London Calling

  • by Edward Bloor
  • Narrated by Robertson Dean
  • 7 hrs and 29 mins
  • Unabridged Audiobook

Publisher's Summary

Martin Conway is sleeping his life away, aimless and unhappy, until the boy appears in his room. He is a long-dead English boy, and he has an urgent question to ask. Martin, for his own sanity, hopes and prays it is just a dream. But then one dream becomes two, then three, then four. And the dreams are startlingly vivid. As Martin follows the boy through the blitz-ravaged streets of London in 1940, that city's fiery dreamscape thrills and frightens him more than any place in his own drab world. Each time Martin wakes, he discovers that he has met real people and been to real places. He has also learned real things, including dark, personal secrets, that no one could have possibly known. Struggling to reconcile his dream world and the waking world, Martin slowly starts to believe in the boy, in time travel, in himself. And Martin's life, which had once seemed so pointless, takes on a great purpose that he could never have imagined.


What the Critics Say

"Evocative descriptions and elegant phrasings make the writing most enjoyable, and because the author uses a first-person voice, the story seems very personal, and readers will feel Martin's turmoil and angst." (School Library Journal)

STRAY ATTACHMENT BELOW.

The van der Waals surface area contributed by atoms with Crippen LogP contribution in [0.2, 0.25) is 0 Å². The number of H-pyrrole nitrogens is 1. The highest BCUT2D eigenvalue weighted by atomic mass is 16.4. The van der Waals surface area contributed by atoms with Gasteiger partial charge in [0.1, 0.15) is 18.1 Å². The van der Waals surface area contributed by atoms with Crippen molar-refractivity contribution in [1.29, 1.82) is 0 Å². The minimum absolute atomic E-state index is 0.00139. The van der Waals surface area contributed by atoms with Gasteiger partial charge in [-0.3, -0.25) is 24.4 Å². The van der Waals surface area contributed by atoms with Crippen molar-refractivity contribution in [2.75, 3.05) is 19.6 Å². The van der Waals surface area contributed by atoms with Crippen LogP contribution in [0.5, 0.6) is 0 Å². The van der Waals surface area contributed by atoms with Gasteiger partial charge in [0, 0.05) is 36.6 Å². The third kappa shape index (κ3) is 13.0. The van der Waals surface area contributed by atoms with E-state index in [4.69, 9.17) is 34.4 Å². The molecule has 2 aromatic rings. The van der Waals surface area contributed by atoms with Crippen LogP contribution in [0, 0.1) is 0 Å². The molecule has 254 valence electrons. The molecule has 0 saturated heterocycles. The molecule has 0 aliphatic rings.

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Customer Reviews

Most Helpful

Nostalgic and Stimulating Yarn

Lovely story extremely well written. The narrator read it so well with believable characterisations. Sadly his attempt at cockney was embarrassingly inadequate! It brought back the woeful efforts of Dick van Dyke and was just as bad! Having said that I thoroughly enjoyed this time travel yarn.
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- Cliff

A wonderful tale!

I really enjoyed this book. It was such an unusual tale and you never really know where it is taking you, but the conclusion is uplifting, if not inevitable. Well researched, well written and well spoken! I thoroughly recommend it!
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- Amazon Customer

Book Details

  • Release Date: 20-09-2006
  • Publisher: Listening Library